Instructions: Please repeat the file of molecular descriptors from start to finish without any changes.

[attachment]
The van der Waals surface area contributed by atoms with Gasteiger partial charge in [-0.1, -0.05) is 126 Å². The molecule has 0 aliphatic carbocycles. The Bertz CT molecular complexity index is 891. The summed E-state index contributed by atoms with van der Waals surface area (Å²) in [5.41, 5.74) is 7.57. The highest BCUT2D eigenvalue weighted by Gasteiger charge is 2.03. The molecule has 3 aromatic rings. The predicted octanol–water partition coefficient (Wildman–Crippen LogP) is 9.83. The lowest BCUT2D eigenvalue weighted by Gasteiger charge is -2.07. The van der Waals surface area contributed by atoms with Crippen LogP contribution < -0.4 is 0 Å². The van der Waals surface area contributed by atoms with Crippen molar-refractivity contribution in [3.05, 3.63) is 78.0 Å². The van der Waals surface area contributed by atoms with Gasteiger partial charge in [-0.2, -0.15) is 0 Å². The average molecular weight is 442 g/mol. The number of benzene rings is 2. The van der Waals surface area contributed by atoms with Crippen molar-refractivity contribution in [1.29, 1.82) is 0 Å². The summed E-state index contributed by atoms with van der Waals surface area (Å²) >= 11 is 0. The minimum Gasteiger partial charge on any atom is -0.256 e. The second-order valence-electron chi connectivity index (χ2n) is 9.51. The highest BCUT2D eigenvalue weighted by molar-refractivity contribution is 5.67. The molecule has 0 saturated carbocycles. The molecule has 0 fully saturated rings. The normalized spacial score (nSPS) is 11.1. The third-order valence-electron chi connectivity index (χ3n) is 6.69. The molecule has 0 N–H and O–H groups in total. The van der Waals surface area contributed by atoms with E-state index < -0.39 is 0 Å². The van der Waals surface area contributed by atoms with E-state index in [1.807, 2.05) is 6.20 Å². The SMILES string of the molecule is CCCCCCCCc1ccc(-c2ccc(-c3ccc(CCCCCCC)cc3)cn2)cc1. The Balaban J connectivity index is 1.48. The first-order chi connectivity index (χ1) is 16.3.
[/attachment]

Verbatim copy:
The van der Waals surface area contributed by atoms with Gasteiger partial charge in [-0.1, -0.05) is 126 Å². The molecule has 0 aliphatic carbocycles. The Bertz CT molecular complexity index is 891. The summed E-state index contributed by atoms with van der Waals surface area (Å²) in [5.41, 5.74) is 7.57. The highest BCUT2D eigenvalue weighted by Gasteiger charge is 2.03. The molecule has 3 aromatic rings. The predicted octanol–water partition coefficient (Wildman–Crippen LogP) is 9.83. The lowest BCUT2D eigenvalue weighted by Gasteiger charge is -2.07. The van der Waals surface area contributed by atoms with Crippen LogP contribution < -0.4 is 0 Å². The van der Waals surface area contributed by atoms with Crippen molar-refractivity contribution in [3.05, 3.63) is 78.0 Å². The van der Waals surface area contributed by atoms with Gasteiger partial charge in [-0.2, -0.15) is 0 Å². The average molecular weight is 442 g/mol. The number of benzene rings is 2. The van der Waals surface area contributed by atoms with Crippen molar-refractivity contribution in [1.29, 1.82) is 0 Å². The summed E-state index contributed by atoms with van der Waals surface area (Å²) >= 11 is 0. The minimum Gasteiger partial charge on any atom is -0.256 e. The second-order valence-electron chi connectivity index (χ2n) is 9.51. The highest BCUT2D eigenvalue weighted by molar-refractivity contribution is 5.67. The molecule has 0 saturated carbocycles. The molecule has 0 fully saturated rings. The normalized spacial score (nSPS) is 11.1. The third-order valence-electron chi connectivity index (χ3n) is 6.69. The molecule has 0 N–H and O–H groups in total. The van der Waals surface area contributed by atoms with E-state index < -0.39 is 0 Å². The van der Waals surface area contributed by atoms with E-state index in [1.807, 2.05) is 6.20 Å². The SMILES string of the molecule is CCCCCCCCc1ccc(-c2ccc(-c3ccc(CCCCCCC)cc3)cn2)cc1. The Balaban J connectivity index is 1.48. The first-order chi connectivity index (χ1) is 16.3.